En Español

Q. Who is Mr. Smarty Plants?

A: There are those who suspect Wildflower Center volunteers are the culpable and capable culprits. Yet, others think staff members play some, albeit small, role. You can torture us with your plant questions, but we will never reveal the Green Guru's secret identity.

Help us grow by giving to the Plant Database Fund or by becoming a member

Did you know you can access the Native Plant Information Network with your web-enabled smartphone?

Share

Ask Mr. Smarty Plants

Ask Mr. Smarty Plants is a free service provided by the staff and volunteers at the Lady Bird Johnson Wildflower Center.

Search Smarty Plants
    
 
See a list of all Smarty Plants questions

Please forgive us, but Mr. Smarty Plants has been overwhelmed by a flood of mail and must take a break for awhile to catch up. We hope to be accepting new questions again soon. Thank you!

Need help with plant identification, visit the plant identification page.

 
rate this answer
Not Yet Rated

Friday - June 15, 2007

From: Oxford, CT
Region: Northeast
Topic: Shrubs
Title: Effective plant cover for utility boxes
Answered by: Joe Marcus

QUESTION:

In Connecticut, we have utility boxes for underground electricity and cable located in front of our house. The builder has landscaped around them: first with rhododendrons and then azaleas and both have died. What should we suggest they plant that would hide the boxes and yet look nice directly in front of our house? The area gets full sun and the soil is very rocky.

ANSWER:

Your chances for success will be improved by first improving the soil around the utility boxes. Adding some rich topsoil, or woodland leaf mold will provide organic matter that your landscape planting needs to succeed.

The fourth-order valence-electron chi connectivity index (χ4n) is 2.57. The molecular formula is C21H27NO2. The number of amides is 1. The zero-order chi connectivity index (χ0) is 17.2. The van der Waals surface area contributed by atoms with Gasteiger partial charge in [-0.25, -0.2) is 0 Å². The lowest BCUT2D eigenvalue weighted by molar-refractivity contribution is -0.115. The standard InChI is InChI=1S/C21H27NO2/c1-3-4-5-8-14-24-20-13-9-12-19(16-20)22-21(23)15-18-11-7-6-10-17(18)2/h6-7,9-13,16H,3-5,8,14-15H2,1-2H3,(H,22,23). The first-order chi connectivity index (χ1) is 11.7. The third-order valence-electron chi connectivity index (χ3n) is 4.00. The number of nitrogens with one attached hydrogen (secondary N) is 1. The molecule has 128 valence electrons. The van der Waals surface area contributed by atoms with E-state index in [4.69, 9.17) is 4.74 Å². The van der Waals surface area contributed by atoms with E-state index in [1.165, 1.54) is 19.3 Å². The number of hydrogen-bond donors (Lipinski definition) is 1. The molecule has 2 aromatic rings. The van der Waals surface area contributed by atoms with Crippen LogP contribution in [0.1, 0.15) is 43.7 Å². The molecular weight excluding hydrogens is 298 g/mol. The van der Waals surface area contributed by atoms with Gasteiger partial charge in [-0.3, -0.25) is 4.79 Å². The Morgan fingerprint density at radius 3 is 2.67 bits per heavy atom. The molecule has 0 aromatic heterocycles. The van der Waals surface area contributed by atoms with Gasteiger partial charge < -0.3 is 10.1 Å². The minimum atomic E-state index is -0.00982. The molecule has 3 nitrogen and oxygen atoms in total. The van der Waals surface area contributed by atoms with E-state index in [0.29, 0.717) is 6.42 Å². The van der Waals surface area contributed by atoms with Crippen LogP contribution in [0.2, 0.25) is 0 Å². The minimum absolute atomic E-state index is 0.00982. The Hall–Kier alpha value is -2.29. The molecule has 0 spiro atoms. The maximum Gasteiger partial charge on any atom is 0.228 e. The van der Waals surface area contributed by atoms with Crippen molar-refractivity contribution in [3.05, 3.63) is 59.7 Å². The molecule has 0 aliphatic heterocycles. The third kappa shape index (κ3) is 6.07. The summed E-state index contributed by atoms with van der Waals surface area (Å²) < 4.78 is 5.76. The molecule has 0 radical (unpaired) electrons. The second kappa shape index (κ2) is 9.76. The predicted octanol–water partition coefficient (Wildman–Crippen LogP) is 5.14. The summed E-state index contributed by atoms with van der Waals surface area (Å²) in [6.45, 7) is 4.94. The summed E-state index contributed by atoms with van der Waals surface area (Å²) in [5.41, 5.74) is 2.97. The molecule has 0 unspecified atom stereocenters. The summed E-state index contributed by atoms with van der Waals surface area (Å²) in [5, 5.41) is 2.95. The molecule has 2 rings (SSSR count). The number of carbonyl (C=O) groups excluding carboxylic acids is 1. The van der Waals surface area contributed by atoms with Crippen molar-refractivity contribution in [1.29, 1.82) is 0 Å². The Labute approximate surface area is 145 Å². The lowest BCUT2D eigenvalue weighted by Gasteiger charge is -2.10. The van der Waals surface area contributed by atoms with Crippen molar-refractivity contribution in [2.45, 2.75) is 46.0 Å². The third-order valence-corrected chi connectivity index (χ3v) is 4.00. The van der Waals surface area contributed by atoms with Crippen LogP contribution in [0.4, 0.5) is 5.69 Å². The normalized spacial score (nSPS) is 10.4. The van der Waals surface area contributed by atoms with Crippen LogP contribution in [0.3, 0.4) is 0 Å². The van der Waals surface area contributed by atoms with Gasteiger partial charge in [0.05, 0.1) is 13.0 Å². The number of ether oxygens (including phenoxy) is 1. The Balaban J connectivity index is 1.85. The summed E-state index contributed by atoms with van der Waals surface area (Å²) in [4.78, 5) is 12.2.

Some native shrubs that might work for you are:

Juniperus communis (common juniper)

Thuja occidentalis (arborvitae)

Comptonia peregrina (sweet fern)

Arctostaphylos uva-ursi (kinnikinnick)

Leucothoe axillaris (coastal doghobble)

Spiraea alba (white meadowsweet)

However, you should consult with local native plant experts and nursery professionals for recommendations specific to your local conditions.

 

More Shrubs Questions

Windbreak [Dustbreak] for Shelton, WA
May 31, 2013 - I live on a well traveled, dusty, gravel road in the Pacific North West and would like to plant a barrier to help control the dust.
view the full question and answer

Is slow growth of young Tx mountain laurel normal?
July 02, 2012 - My Texas mountain laurel is 2 or 3 years old and is about 4 feet tall. It seems quite healthy but has grown very little, if any, and has never bloomed. Is this normal? Although I don't want it to gro...
view the full question and answer

Trees Planted Over Underground Parking Garage
July 13, 2014 - I live in an apartment complex. We have trees planted over an underground parking lot. I know the names of all the trees and I want to know how much soil they should be planted in to NOT cause damage ...
view the full question and answer

Fragrant native plants for San Antonio, TX
August 19, 2009 - I live in San Antonio, Texas, and I am re-landscaping my backyard after my dog ate some of the beautiful blooming oleander and had to spend some time at the vet's. My backyard is my sanctuary, and it...
view the full question and answer

Western Azalea (Rhododendron occidentale) for Southern California
May 04, 2006 - Are there any fragrant varieties of azalea that will grow in Southern California? There are some wonderful native azaleas I found in North Carolina, such as the r. alabamense and r. atlanticum. I h...
view the full question and answer

Support the Wildflower Center by Donating Online or Becoming a Member today.
E-NEWSLETTER | BECOME A MEMBER | DONATE NOW | MEDIA | JOBS | SITEMAP | STAFF INTRANET
© 2016 Lady Bird Johnson Wildflower Center